Q.  Is there any Biblical support for the belief of Catholics to call upon Mary to intercede to God on their behalf?

A.  First of all, because Mary was the birth mother of the humanity of Jesus in who "the fullness of the deity (God) was pleased to dwell bodily," [Col. 1:19, 2:9] Catholics recognize the Virgin Mary as the Mother of God.

Secondly, because Mary was "favoured by God" [Lk. 1:30] when she was personally chosen by the Lord to become the mother of Jesus, God incarnated, Catholics believe that they have a greater chance of obtaining God's grace for their daily physical and spiritual needs by asking Mary to intercede on their behalf.

Thirdly, the above mentioned belief is partially based on the fact that Jesus is the King of kings and Mary, as the mother of the King, is the "queen mother." Then, when studying Jewish history, it is discovered that the institution of the "queen mother" was established during the reign of King Solomon.

In the Old Testament, we learn of the favoured position of the queen mother through the following words, "... then the king sat on his throne, and had a throne brought for the king's mother, and she sat on his right. Then she said, 'I have one small request to make of you, do not refuse me.' And the king said to her, 'Make your request, my mother, for I will not refuse you.'" [1 Kgs. 2:19-20]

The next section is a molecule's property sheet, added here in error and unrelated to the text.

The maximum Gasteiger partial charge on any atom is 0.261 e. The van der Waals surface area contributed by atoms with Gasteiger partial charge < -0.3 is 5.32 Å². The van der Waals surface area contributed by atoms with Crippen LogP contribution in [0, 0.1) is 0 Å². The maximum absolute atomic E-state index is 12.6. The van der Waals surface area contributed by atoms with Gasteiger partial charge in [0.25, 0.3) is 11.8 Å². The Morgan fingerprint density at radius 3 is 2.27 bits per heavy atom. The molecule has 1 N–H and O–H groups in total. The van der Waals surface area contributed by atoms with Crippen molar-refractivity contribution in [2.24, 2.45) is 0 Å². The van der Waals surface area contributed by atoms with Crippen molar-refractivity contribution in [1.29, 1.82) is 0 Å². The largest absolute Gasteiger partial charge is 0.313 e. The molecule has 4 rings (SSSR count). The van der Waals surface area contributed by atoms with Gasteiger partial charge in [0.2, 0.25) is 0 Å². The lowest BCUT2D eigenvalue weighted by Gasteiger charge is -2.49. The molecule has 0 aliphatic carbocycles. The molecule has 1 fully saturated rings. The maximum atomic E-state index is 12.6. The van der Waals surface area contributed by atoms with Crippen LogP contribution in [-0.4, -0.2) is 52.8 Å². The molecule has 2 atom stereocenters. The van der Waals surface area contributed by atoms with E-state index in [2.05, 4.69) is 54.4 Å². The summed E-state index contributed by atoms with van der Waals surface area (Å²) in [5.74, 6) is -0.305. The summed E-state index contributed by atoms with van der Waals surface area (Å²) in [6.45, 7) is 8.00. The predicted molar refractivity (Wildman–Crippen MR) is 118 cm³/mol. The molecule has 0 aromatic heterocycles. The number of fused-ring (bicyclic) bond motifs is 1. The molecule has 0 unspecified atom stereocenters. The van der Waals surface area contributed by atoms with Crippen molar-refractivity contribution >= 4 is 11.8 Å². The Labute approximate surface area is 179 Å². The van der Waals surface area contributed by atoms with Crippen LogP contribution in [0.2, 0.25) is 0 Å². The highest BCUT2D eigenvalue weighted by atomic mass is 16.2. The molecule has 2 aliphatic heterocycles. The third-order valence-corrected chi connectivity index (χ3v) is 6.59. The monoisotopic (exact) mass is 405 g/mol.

Following the reign of King Solomon, many of the kings kept this practice. The mother of the king, through who the king received his throne, was trusted as a confident and advisor. So important was the function of the queen mothers in the days of the Old Testament that their names were listed in the succession records of the kings of Judah. [See 1 Kgs 14:21, 15:13; 2 Kgs. 12:1, 14:2, 15:2, etc...]

Similar to the intercession of the Queen Mother, when a child desires a favour and cannot obtain it from his/her parents, frequently the child will make the request to the grandparent to intercede on his/her behalf, therefore obtaining the favour that was being sought. This does not mean that the child is seeking the parental favour from the grandparent. Rather, the child is seeking the intercession of the grandparents before the parents.

Furthermore, Catholics do not differentiate between the living (in this world) and the dead (those who departed) members of the Body of Christ (the fullness of the Church.) The fullness of the mystical Body of Christ is found in the union of all the saints, past and present, here below and those above in Heaven.

In view of the aforementioned, it cannot be denied that those who were called to Heaven, including Mary, are still alive in spirit in the Kingdom of God that coexists with our world. As some non-Catholics pray through their deceased parents, grandparents or other biological relatives, asking these beloved departed persons to intercede before God on their behalf, Catholics pray through Mary to Jesus, taking advantage of her blessed position as the Mother of God.